Sony PR crisis: yes, but if you’re in IT security sales, lucky you!

May 10, 2011

By Steve Gold (@stevewgold)

Psst—wanna buy 100 million names, addresses, user IDs, passwords, dates-of-birth and large quantities of debit and credit numbers?

You’ve got to hand it to Sony. If ever there was a lesson in how NOT to handle a data breach, Sony’s actions in recent weeks are a case in point.

First the PlayStation Network is hacked, so Sony shuts it down and waits a week before saying anything. Then it says the card database is encrypted, but The New York Times begs to differ.

Then the Sony Online Entertainment Network gets hacked. Allegedly. And a four-years-out-of-date file containing debit/credit details (and some more) is pinched along with a wealth of user credentials.

Four-years-out-of-date payment card details? The PCI Security Standards Council might have something to say about that.

You’d think by now that Sony might have bitten the bullet and offered affected users in multiple countries a 24×7 toll-free helpline and access to a year’s free credit monitoring.

But no. Sony has announced it has hired three different firms to investigate the double whammy of hacks which some news sources now say involves 77 million users of the PSN, two million accounts and about 23400 debit/credit card numbers, around half of whom are outside the US.

What the flip? Does Sony have a public relations department capable of crisis management?

As an editor once said to me in the late 1980s with a wide grin on his face: “My God Steve, that’s a good yarn.”

And it is a good yarn. It’s one that sales and marketing staff can wheel out when warning potential clients of the pitfalls of not installing multiple layers of IT security.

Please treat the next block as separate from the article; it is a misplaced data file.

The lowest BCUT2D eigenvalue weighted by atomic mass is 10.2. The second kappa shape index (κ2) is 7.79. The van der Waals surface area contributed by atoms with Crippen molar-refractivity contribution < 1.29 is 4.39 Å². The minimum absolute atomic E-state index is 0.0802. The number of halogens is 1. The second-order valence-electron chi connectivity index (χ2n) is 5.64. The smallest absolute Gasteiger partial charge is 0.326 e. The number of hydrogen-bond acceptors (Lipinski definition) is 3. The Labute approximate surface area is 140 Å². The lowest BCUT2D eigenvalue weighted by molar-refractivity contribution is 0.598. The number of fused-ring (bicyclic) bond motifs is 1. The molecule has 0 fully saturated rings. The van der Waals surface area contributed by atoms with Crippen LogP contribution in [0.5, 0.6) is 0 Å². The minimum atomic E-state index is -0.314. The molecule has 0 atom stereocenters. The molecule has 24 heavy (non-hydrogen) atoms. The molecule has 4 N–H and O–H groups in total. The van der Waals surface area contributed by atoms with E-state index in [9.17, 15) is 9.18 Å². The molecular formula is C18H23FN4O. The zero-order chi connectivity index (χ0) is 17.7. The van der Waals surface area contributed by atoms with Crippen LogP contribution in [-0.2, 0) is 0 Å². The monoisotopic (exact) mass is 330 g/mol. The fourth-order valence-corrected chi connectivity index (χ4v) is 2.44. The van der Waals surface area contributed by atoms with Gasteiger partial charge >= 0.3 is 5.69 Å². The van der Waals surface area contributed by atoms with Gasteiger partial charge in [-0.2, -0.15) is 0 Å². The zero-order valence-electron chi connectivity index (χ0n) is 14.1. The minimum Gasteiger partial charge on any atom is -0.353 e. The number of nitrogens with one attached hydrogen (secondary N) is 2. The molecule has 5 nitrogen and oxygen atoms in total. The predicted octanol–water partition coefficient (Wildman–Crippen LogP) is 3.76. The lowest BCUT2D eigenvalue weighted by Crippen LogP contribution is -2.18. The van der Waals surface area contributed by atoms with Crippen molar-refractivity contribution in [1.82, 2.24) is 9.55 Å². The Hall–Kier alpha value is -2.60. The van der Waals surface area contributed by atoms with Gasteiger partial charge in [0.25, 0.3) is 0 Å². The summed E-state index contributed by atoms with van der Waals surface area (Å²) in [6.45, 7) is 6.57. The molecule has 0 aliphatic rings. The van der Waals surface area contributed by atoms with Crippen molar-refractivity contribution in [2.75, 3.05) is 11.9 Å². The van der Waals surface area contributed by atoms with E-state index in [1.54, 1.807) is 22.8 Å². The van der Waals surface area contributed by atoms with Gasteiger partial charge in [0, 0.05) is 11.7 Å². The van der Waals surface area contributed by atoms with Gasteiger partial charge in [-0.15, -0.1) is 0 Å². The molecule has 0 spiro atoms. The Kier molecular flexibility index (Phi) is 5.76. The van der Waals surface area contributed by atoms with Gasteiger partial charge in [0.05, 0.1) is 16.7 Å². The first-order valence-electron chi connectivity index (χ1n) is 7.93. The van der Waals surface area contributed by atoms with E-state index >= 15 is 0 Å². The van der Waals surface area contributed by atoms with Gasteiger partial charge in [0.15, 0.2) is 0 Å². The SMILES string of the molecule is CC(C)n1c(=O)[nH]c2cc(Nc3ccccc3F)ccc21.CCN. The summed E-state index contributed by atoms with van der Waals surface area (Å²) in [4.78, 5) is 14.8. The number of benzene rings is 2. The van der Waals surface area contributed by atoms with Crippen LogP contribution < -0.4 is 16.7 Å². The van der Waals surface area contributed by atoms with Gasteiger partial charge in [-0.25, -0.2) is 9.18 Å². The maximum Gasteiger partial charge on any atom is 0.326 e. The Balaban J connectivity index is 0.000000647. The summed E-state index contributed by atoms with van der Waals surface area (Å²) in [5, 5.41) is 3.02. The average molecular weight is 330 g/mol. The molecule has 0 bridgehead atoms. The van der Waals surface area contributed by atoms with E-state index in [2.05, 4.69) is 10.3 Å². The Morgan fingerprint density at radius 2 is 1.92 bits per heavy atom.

Until this week I would have smiled benignly at such sales tactics, but now I learn that LastPass, a cloud password service with 1.25 million members— including me—has started a master password change process for all its subscribers due to a data transfer anomaly. And then there’s the Epsilon data breach. And the list goes on.  Just because you are paranoid, doesn’t mean they aren’t out to get you, as my old NHS audit boss used to tell me.

I think we are at a crossroads of cybercriminals seriously targeting major corporates and throwing EVERYTHING at the system in the hope of breaking in.

I also think that sales professionals in the IT security industry have got it made—they are onto a winner. Sales bonuses all around.

Yes, I may be cynical, but boy! Those sales guys and girls have got it made. I may even join them…


One comment

  1. […]  It was as one would expect a well crafted email with detail about what happened, what they had done and of course something which Sony didn’t do a number to ring if you think you might be impacted by this data loss. See our comments in our recent story on the Sony incident here. […]

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